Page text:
Could a laser like the Fraxel damage an eye?

I had a fractional laser done on my face to remove pigmentation. I was given a cream to numb the skin for about an hour and the dermalogist's nurse did the actual laser treatment under supervision. I'm a 58 years old woman and a week later I had a hemorrhage in one of my eyes. The same doctor prescribed an antibiotics. A week later I develop floaters and flashing lights in the same eye. Is it a coincidences that all these happen right after the treatment? The doctor did not use any shields to protect my eyes. I have also gone to a eye specialist for my eye problem. Should I go back to the same dermalogist for my next treatment? I have been seeing him for my skin problems for years and done a few other laser treatments at his skin clinic. Lim from Kuala Lumpur, Malaysia

Unless a laser beam actually hits an eye, it can’t damage it. Eye hemorrhages (scleral – the white part) are common occurrences. At our office, if we are working with a Fraxel laser on the face (not on the eyelids), we use external shields – either the soft, flexible sheilds or the ones that look like little plastic cups, depending on what our patient perfers. So if there was no work on the eyelids themselves and your eyes were closed, the beam or laser tip can’t hit the eye. We use the sheilds so that if a patient suddenly moves when we’re not expecting it, no part of the laser or the beam will touch the eyeball.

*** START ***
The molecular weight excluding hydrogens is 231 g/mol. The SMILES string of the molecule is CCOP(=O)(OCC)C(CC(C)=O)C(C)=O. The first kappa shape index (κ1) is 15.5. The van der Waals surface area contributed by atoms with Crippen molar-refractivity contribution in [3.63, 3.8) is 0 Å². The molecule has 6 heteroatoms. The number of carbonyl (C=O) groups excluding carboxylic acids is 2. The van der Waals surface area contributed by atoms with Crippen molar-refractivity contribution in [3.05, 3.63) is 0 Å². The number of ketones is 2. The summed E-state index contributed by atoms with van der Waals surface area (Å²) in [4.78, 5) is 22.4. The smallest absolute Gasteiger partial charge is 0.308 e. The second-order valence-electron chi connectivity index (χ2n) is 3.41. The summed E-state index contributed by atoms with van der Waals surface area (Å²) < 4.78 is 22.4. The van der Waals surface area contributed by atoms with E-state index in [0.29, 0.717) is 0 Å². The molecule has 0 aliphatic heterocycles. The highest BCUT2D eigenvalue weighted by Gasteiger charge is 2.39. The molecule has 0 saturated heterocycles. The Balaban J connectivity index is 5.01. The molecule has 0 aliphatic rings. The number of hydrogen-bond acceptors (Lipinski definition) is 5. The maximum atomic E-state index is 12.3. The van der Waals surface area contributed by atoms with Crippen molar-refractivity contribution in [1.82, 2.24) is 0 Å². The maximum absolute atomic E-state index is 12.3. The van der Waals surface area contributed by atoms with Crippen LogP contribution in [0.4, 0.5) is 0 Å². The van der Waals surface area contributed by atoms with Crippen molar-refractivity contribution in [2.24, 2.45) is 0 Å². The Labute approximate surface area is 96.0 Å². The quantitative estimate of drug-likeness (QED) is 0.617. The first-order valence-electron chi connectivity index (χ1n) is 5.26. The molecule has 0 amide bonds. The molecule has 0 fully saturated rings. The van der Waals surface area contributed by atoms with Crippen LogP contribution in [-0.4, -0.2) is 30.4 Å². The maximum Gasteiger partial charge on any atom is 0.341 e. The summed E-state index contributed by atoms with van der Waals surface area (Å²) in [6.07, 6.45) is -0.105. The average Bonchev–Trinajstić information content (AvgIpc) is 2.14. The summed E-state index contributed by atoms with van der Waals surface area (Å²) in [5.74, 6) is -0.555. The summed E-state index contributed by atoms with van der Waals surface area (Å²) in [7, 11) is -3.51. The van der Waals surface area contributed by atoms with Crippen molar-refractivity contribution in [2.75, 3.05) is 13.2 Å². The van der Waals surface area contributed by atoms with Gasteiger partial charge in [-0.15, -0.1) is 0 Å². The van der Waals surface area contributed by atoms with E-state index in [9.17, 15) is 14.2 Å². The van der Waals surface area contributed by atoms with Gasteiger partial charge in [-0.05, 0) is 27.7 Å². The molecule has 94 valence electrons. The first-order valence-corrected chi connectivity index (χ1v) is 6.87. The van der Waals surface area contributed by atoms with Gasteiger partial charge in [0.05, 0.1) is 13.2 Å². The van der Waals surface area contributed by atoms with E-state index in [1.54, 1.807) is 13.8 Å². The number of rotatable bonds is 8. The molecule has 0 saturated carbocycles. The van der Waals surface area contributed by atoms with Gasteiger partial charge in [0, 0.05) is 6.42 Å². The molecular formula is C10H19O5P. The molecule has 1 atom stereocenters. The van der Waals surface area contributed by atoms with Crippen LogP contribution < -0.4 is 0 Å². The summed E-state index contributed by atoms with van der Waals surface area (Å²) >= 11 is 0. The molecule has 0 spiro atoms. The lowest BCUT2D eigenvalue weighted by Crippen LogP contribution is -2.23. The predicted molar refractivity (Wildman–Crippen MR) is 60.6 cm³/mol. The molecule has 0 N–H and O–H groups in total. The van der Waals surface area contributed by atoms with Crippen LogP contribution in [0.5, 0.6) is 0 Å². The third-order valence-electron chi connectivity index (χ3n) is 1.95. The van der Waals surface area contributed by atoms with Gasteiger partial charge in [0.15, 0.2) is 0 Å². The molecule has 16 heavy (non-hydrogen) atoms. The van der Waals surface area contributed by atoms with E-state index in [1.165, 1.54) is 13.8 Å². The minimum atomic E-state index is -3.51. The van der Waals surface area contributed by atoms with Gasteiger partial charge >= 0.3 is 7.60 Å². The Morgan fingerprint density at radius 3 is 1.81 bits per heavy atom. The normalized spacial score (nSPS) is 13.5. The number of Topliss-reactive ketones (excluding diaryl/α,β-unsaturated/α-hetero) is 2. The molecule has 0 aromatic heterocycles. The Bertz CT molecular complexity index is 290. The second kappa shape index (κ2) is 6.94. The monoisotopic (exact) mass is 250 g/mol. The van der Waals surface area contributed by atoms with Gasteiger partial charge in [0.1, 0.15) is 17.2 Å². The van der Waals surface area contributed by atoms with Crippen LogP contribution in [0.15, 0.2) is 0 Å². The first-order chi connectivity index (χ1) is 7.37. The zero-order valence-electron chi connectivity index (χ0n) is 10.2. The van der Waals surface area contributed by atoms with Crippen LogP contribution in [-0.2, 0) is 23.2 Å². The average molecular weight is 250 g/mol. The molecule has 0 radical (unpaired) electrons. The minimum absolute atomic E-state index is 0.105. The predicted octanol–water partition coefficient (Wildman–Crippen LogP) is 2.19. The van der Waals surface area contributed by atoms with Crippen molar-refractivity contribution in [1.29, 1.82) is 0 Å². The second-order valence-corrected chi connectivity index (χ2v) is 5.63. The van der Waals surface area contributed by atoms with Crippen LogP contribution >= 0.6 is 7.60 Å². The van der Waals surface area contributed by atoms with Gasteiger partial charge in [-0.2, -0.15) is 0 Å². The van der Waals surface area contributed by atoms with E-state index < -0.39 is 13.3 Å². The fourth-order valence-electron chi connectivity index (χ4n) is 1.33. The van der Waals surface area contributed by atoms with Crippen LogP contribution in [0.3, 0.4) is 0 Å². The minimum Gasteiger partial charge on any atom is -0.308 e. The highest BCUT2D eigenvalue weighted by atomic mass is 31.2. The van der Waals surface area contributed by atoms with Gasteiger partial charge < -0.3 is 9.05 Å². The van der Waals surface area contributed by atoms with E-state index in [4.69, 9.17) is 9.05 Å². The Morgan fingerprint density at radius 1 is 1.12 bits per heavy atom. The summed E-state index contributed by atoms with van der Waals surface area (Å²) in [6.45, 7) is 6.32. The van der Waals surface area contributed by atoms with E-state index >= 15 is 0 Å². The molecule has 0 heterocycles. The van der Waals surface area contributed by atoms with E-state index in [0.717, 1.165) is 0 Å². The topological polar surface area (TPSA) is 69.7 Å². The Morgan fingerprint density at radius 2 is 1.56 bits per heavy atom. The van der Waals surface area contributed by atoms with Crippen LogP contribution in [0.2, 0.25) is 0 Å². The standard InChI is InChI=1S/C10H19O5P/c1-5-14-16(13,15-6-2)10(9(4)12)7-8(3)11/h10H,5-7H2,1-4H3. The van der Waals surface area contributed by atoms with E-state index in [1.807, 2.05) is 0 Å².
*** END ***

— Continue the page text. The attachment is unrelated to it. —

At our office, if we are actually working on/over the eyelid skin, then we use internal shields which look like small plastic or metal contact lenses. We numb the eyeball with ophthalmic drops before putting them in. We do this because if a patient accidentally opened their eyes at the wrong moment, we don’t ever want the laser itself or the beam to touch the eyeball.


There is one laser that, in my opinion, should never be used close to the eye area and that is an Nd:YAG laser. Some doctors disagree with this, but there are case reports of serious eye problems with this laser close to the eyes.


There are many things that occur close together in time that aren’t related at all. If you get your car engine repaired and one week later you have a tire problem, the engine repair probably didn’t cause the tire problem. Hope this makes sense.    Dr. I


Read Dr. Irwin’s article on Tips to Get a Great Laser Treatment.


Learn more about Fraxel lasers.

Dr. Brandith Irwin, MD

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Hi, I’m Dr. Irwin. I believe that consumers deserve a medically trained and unbiased skin care advocate.

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